# Baire Category Theorem in infinite- dimensional space

Let $$X$$ be an infinite-dimensional Banach space. Suppose that $$M$$ is an infinite- dimensional subspace of $$X$$ that has a countable Hamel basis. I want to show that $$M$$ is a meager subset of $$X$$.

My attempt: Since $$M$$ has countable Hamel basis, let $$\{x_n\}_{n \in \mathbb{N}}$$ be a countable Hamel basis of $$M$$ and let $$F_n=\text{span}\{x_1,...,x_n\}$$. Then $$F_n$$ is nowhere dense. Then I want to use Baire Category Theorem however it requires the completeness of $$M$$. But if $$M$$ is complete then it's a infinite-dimensional Banach space, and we know there won't be countable Hamel basis in $$M$$. Which part was I wrong? Any help or hint is appreicated.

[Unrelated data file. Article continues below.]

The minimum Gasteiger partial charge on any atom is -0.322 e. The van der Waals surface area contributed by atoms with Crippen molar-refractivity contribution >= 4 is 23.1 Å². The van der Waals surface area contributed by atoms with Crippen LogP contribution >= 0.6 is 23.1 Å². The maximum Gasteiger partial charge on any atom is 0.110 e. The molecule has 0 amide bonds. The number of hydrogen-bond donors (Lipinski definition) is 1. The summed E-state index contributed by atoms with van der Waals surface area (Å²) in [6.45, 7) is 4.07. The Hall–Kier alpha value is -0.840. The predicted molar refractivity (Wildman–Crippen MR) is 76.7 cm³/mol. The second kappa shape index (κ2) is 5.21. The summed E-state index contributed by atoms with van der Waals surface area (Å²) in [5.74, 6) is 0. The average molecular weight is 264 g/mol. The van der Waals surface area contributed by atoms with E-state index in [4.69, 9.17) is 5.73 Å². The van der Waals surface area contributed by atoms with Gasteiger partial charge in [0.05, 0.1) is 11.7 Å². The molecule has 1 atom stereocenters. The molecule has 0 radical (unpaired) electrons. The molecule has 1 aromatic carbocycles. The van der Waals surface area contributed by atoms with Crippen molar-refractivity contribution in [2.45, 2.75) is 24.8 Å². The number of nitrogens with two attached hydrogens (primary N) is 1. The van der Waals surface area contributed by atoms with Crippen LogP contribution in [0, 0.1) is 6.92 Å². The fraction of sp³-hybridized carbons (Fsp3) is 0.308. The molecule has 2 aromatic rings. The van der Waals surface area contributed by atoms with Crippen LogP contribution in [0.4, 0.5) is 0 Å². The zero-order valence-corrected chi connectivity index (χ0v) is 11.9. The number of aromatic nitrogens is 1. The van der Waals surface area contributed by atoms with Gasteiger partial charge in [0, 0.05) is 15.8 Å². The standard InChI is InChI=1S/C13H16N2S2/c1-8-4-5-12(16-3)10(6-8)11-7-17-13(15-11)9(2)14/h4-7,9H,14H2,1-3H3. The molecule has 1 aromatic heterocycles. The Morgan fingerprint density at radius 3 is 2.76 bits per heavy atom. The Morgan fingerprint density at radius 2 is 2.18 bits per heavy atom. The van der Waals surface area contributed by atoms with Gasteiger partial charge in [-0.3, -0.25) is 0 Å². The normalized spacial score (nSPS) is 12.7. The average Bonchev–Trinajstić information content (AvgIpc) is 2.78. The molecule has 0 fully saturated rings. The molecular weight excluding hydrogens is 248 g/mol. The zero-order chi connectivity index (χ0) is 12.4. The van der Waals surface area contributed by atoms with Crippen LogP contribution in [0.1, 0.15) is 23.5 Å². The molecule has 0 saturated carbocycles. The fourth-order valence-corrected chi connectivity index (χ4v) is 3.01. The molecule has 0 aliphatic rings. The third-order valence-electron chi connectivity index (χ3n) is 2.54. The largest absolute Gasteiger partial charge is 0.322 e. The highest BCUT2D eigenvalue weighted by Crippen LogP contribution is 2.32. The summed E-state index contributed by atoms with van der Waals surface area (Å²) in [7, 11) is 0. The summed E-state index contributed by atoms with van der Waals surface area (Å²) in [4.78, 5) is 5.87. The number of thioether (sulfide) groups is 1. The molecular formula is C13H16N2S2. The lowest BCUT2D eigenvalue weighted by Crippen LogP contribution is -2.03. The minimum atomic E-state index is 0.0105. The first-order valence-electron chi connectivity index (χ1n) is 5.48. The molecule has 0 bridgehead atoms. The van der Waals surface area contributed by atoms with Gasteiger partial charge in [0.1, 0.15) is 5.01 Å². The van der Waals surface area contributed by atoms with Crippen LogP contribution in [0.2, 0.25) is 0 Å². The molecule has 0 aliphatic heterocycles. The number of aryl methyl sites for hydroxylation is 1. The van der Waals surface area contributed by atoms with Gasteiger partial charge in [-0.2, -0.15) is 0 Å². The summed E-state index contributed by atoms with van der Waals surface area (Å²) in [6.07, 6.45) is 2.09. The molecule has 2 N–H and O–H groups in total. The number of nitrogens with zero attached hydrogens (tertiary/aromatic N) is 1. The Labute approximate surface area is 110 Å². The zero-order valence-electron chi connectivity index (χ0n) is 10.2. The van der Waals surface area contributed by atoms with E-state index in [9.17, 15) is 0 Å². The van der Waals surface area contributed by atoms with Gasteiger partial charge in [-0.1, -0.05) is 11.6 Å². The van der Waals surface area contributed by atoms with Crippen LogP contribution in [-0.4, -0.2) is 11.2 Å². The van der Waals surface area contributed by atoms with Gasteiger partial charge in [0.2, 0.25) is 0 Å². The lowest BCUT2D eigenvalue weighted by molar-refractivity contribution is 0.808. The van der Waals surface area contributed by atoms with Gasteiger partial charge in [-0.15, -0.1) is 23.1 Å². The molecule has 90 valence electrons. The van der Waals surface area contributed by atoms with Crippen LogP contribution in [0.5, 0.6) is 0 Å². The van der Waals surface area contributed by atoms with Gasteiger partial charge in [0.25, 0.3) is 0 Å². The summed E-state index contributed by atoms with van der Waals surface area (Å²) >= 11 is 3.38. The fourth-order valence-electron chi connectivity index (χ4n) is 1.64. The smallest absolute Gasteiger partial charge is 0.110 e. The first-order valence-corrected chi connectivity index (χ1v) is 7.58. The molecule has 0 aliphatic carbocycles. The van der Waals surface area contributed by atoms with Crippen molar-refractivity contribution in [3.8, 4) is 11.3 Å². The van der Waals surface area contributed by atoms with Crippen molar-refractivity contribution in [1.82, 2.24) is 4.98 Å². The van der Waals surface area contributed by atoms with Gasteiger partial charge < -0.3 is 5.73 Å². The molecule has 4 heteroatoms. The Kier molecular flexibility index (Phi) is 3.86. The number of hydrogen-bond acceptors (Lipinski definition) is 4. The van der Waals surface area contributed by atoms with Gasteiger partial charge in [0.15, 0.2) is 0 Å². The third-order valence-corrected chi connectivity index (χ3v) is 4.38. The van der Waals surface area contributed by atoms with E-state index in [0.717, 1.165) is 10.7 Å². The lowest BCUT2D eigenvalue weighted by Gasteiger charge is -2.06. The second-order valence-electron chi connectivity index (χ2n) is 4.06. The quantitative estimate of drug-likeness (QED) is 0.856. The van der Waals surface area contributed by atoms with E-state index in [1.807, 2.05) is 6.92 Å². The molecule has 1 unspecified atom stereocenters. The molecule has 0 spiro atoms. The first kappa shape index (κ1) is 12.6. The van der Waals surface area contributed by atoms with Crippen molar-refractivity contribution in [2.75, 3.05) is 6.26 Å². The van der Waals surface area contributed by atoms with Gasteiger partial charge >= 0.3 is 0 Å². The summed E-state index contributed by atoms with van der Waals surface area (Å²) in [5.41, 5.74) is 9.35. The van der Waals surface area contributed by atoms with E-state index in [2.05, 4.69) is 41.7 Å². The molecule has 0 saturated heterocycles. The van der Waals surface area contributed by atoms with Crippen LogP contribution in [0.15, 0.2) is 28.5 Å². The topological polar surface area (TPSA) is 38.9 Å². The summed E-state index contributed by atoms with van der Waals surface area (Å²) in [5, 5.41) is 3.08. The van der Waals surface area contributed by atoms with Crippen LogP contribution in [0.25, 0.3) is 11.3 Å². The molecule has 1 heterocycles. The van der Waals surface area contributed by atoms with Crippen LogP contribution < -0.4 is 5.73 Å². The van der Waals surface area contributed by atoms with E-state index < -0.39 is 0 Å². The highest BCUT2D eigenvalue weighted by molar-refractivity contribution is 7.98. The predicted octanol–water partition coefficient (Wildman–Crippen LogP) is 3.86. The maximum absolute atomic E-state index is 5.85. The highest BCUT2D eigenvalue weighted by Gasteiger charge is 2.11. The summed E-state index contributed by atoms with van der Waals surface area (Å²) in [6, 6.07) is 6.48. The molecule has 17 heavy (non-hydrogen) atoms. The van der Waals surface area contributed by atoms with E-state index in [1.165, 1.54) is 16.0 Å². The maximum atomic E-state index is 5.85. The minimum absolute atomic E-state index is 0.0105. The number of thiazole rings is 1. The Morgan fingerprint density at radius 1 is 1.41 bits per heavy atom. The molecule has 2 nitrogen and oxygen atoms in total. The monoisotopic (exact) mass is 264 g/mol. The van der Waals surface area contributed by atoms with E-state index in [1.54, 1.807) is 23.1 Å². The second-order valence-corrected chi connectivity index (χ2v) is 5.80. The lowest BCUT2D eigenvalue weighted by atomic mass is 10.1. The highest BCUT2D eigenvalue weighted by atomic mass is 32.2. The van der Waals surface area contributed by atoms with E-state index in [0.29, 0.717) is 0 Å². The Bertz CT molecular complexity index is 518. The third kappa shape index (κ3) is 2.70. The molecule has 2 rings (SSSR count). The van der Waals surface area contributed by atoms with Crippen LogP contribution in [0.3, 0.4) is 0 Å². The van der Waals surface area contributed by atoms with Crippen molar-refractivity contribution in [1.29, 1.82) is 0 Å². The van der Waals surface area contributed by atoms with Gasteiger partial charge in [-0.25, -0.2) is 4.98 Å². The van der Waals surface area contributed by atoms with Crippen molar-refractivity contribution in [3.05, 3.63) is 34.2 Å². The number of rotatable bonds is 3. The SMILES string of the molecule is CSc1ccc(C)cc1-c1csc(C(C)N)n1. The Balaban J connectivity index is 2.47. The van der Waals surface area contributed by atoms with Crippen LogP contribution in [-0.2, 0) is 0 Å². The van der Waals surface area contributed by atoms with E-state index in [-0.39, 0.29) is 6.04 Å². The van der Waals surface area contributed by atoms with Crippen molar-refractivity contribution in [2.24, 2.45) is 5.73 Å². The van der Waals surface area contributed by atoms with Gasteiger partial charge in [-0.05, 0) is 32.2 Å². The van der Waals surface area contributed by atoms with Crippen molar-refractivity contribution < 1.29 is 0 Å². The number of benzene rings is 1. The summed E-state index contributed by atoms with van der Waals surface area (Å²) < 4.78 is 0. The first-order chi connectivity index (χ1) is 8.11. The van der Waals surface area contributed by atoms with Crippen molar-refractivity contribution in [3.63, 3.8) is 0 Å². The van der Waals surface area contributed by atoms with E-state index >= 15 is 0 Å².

• You have $M=\cup_i F_i$ and that's enough to conclude. – Shivering Soldier Apr 26 at 14:55
• Doesn't Baire Category Theorem only applicable in nonempty complete metric spaces? – Maskoff Apr 26 at 14:58
• A Banach space is complete. You need the completeness of $X$. – Henno Brandsma Apr 26 at 15:01
• @HennoBrandsma But I was trying to use $M=\bigcup_{n=1}^{\infty} F_{n}$, shouldn't the comleteness of $M$ required? – Maskoff Apr 26 at 15:04

Well, $$M$$ is by definition a countable union of nowhere dense sets, so meagre. This is without completeness, just by definitions. There is a bit of work to see that the $$F_n$$ are closed and have empty interior (as $$X$$ is infinite-dimensional), but that should be standard.
Completeness of $$X$$ then tells us that $$M \neq X$$, even has empty interior. So $$X$$ cannot have a countable Hamel base, which is usually the point.